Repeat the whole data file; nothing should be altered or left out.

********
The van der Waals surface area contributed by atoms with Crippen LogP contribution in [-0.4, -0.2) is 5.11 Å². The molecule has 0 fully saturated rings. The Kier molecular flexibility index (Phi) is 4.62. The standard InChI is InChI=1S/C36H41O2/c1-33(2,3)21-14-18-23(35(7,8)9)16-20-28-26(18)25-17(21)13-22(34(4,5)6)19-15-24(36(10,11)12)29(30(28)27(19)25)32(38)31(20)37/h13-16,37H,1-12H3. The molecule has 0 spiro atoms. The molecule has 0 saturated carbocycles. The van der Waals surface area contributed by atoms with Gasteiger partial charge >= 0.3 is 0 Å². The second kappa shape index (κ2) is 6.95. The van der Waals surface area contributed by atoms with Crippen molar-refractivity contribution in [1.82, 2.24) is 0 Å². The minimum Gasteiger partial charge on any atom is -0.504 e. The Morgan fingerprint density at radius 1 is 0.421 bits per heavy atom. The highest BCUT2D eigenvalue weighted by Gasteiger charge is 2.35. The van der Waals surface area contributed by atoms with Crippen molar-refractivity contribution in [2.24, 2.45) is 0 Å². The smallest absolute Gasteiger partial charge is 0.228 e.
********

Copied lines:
The van der Waals surface area contributed by atoms with Crippen LogP contribution in [-0.4, -0.2) is 5.11 Å². The molecule has 0 fully saturated rings. The Kier molecular flexibility index (Phi) is 4.62. The standard InChI is InChI=1S/C36H41O2/c1-33(2,3)21-14-18-23(35(7,8)9)16-20-28-26(18)25-17(21)13-22(34(4,5)6)19-15-24(36(10,11)12)29(30(28)27(19)25)32(38)31(20)37/h13-16,37H,1-12H3. The molecule has 0 spiro atoms. The molecule has 0 saturated carbocycles. The van der Waals surface area contributed by atoms with Gasteiger partial charge >= 0.3 is 0 Å². The second kappa shape index (κ2) is 6.95. The van der Waals surface area contributed by atoms with Crippen molar-refractivity contribution in [1.82, 2.24) is 0 Å². The minimum Gasteiger partial charge on any atom is -0.504 e. The Morgan fingerprint density at radius 1 is 0.421 bits per heavy atom. The highest BCUT2D eigenvalue weighted by Gasteiger charge is 2.35. The van der Waals surface area contributed by atoms with Crippen molar-refractivity contribution in [2.24, 2.45) is 0 Å². The smallest absolute Gasteiger partial charge is 0.228 e.